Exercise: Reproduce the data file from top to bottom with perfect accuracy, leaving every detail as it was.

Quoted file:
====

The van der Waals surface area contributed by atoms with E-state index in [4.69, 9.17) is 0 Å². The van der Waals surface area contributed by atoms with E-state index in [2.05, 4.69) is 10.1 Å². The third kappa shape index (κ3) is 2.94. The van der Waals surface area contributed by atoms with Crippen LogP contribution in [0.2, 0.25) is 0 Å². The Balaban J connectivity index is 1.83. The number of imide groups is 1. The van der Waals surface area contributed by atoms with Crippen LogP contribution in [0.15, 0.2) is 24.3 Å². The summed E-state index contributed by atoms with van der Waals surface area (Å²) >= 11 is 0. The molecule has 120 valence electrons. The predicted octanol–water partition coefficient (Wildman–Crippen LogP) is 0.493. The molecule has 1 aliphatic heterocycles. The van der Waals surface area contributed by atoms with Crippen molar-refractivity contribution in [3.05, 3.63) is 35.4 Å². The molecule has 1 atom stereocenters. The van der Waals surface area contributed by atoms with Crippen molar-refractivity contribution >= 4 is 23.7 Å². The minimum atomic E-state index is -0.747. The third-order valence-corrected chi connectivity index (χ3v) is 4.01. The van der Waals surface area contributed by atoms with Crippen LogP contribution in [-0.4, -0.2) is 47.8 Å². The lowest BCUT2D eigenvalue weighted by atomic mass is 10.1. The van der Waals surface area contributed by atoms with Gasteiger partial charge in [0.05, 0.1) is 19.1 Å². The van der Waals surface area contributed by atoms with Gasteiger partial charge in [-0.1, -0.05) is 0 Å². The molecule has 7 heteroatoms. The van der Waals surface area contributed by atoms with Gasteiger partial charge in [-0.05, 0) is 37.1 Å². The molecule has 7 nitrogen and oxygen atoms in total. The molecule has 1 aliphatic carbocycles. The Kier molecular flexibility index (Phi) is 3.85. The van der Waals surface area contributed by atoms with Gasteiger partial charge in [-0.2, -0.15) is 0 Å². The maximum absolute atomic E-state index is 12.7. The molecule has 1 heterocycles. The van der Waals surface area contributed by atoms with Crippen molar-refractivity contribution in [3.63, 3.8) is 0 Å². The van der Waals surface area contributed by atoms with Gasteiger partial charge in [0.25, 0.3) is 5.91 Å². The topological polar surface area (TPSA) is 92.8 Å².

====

The van der Waals surface area contributed by atoms with E-state index in [4.69, 9.17) is 0 Å². The van der Waals surface area contributed by atoms with E-state index in [2.05, 4.69) is 10.1 Å². The third kappa shape index (κ3) is 2.94. The van der Waals surface area contributed by atoms with Crippen LogP contribution in [0.2, 0.25) is 0 Å². The Balaban J connectivity index is 1.83. The number of imide groups is 1. The van der Waals surface area contributed by atoms with Crippen LogP contribution in [0.15, 0.2) is 24.3 Å². The summed E-state index contributed by atoms with van der Waals surface area (Å²) >= 11 is 0. The molecule has 120 valence electrons. The predicted octanol–water partition coefficient (Wildman–Crippen LogP) is 0.493. The molecule has 1 aliphatic heterocycles. The van der Waals surface area contributed by atoms with Crippen molar-refractivity contribution in [3.05, 3.63) is 35.4 Å². The molecule has 1 atom stereocenters. The van der Waals surface area contributed by atoms with Crippen molar-refractivity contribution >= 4 is 23.7 Å². The minimum atomic E-state index is -0.747. The third-order valence-corrected chi connectivity index (χ3v) is 4.01. The van der Waals surface area contributed by atoms with Crippen LogP contribution in [-0.4, -0.2) is 47.8 Å². The lowest BCUT2D eigenvalue weighted by atomic mass is 10.1. The van der Waals surface area contributed by atoms with Gasteiger partial charge in [0.05, 0.1) is 19.1 Å². The van der Waals surface area contributed by atoms with Gasteiger partial charge in [-0.1, -0.05) is 0 Å². The molecule has 7 heteroatoms. The van der Waals surface area contributed by atoms with Gasteiger partial charge in [-0.05, 0) is 37.1 Å². The molecule has 7 nitrogen and oxygen atoms in total. The molecule has 1 aliphatic carbocycles. The Kier molecular flexibility index (Phi) is 3.85. The van der Waals surface area contributed by atoms with Gasteiger partial charge in [-0.2, -0.15) is 0 Å². The maximum absolute atomic E-state index is 12.7. The molecule has 1 heterocycles. The van der Waals surface area contributed by atoms with Crippen molar-refractivity contribution in [3.63, 3.8) is 0 Å². The van der Waals surface area contributed by atoms with Gasteiger partial charge in [0.25, 0.3) is 5.91 Å². The topological polar surface area (TPSA) is 92.8 Å².